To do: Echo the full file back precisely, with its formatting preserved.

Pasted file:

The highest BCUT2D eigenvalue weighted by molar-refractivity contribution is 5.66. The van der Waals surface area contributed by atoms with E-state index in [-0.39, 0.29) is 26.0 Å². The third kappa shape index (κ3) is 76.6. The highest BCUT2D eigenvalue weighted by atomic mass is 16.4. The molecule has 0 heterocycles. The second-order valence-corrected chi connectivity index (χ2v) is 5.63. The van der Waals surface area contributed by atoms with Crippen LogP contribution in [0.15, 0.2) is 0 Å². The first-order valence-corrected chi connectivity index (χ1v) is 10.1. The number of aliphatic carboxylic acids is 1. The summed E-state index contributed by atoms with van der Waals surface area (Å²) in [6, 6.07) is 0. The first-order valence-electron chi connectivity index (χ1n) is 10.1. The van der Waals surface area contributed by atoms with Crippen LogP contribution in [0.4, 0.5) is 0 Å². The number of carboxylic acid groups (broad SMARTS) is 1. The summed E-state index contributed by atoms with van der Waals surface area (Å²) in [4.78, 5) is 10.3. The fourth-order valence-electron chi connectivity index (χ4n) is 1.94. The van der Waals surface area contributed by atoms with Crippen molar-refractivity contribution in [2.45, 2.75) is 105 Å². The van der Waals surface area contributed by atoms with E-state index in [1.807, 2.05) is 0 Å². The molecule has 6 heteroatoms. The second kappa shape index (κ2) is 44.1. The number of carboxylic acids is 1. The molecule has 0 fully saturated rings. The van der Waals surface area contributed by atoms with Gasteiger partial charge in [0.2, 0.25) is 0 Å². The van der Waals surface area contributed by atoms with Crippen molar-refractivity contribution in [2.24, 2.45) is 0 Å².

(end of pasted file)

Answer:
The highest BCUT2D eigenvalue weighted by molar-refractivity contribution is 5.66. The van der Waals surface area contributed by atoms with E-state index in [-0.39, 0.29) is 26.0 Å². The third kappa shape index (κ3) is 76.6. The highest BCUT2D eigenvalue weighted by atomic mass is 16.4. The molecule has 0 heterocycles. The second-order valence-corrected chi connectivity index (χ2v) is 5.63. The van der Waals surface area contributed by atoms with Crippen LogP contribution in [0.15, 0.2) is 0 Å². The first-order valence-corrected chi connectivity index (χ1v) is 10.1. The number of aliphatic carboxylic acids is 1. The summed E-state index contributed by atoms with van der Waals surface area (Å²) in [6, 6.07) is 0. The first-order valence-electron chi connectivity index (χ1n) is 10.1. The van der Waals surface area contributed by atoms with Crippen LogP contribution in [0.4, 0.5) is 0 Å². The number of carboxylic acid groups (broad SMARTS) is 1. The summed E-state index contributed by atoms with van der Waals surface area (Å²) in [4.78, 5) is 10.3. The fourth-order valence-electron chi connectivity index (χ4n) is 1.94. The van der Waals surface area contributed by atoms with Crippen molar-refractivity contribution in [2.45, 2.75) is 105 Å². The van der Waals surface area contributed by atoms with E-state index in [1.807, 2.05) is 0 Å². The molecule has 6 heteroatoms. The second kappa shape index (κ2) is 44.1. The number of carboxylic acids is 1. The molecule has 0 fully saturated rings. The van der Waals surface area contributed by atoms with Gasteiger partial charge in [0.2, 0.25) is 0 Å². The van der Waals surface area contributed by atoms with Crippen molar-refractivity contribution in [2.24, 2.45) is 0 Å².